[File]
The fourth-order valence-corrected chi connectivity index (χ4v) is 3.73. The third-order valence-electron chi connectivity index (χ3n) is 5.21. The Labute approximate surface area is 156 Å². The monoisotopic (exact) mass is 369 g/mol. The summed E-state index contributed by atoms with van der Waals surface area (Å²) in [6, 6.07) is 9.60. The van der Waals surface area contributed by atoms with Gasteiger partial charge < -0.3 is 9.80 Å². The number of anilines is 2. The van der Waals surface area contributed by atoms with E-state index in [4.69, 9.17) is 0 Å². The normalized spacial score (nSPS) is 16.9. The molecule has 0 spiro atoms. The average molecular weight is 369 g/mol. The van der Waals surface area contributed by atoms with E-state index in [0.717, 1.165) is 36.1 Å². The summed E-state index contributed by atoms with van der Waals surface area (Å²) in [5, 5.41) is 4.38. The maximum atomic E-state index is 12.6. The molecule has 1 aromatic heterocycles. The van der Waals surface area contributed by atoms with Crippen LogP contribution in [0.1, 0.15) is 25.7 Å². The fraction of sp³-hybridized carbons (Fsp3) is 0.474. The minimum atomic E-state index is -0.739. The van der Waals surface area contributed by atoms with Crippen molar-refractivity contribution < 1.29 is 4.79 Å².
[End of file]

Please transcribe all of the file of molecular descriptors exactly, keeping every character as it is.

The fourth-order valence-corrected chi connectivity index (χ4v) is 3.73. The third-order valence-electron chi connectivity index (χ3n) is 5.21. The Labute approximate surface area is 156 Å². The monoisotopic (exact) mass is 369 g/mol. The summed E-state index contributed by atoms with van der Waals surface area (Å²) in [6, 6.07) is 9.60. The van der Waals surface area contributed by atoms with Gasteiger partial charge < -0.3 is 9.80 Å². The number of anilines is 2. The van der Waals surface area contributed by atoms with E-state index in [4.69, 9.17) is 0 Å². The normalized spacial score (nSPS) is 16.9. The molecule has 0 spiro atoms. The average molecular weight is 369 g/mol. The van der Waals surface area contributed by atoms with E-state index in [0.717, 1.165) is 36.1 Å². The summed E-state index contributed by atoms with van der Waals surface area (Å²) in [5, 5.41) is 4.38. The maximum atomic E-state index is 12.6. The molecule has 1 aromatic heterocycles. The van der Waals surface area contributed by atoms with Crippen LogP contribution in [0.1, 0.15) is 25.7 Å². The fraction of sp³-hybridized carbons (Fsp3) is 0.474. The minimum atomic E-state index is -0.739. The van der Waals surface area contributed by atoms with Crippen molar-refractivity contribution < 1.29 is 4.79 Å².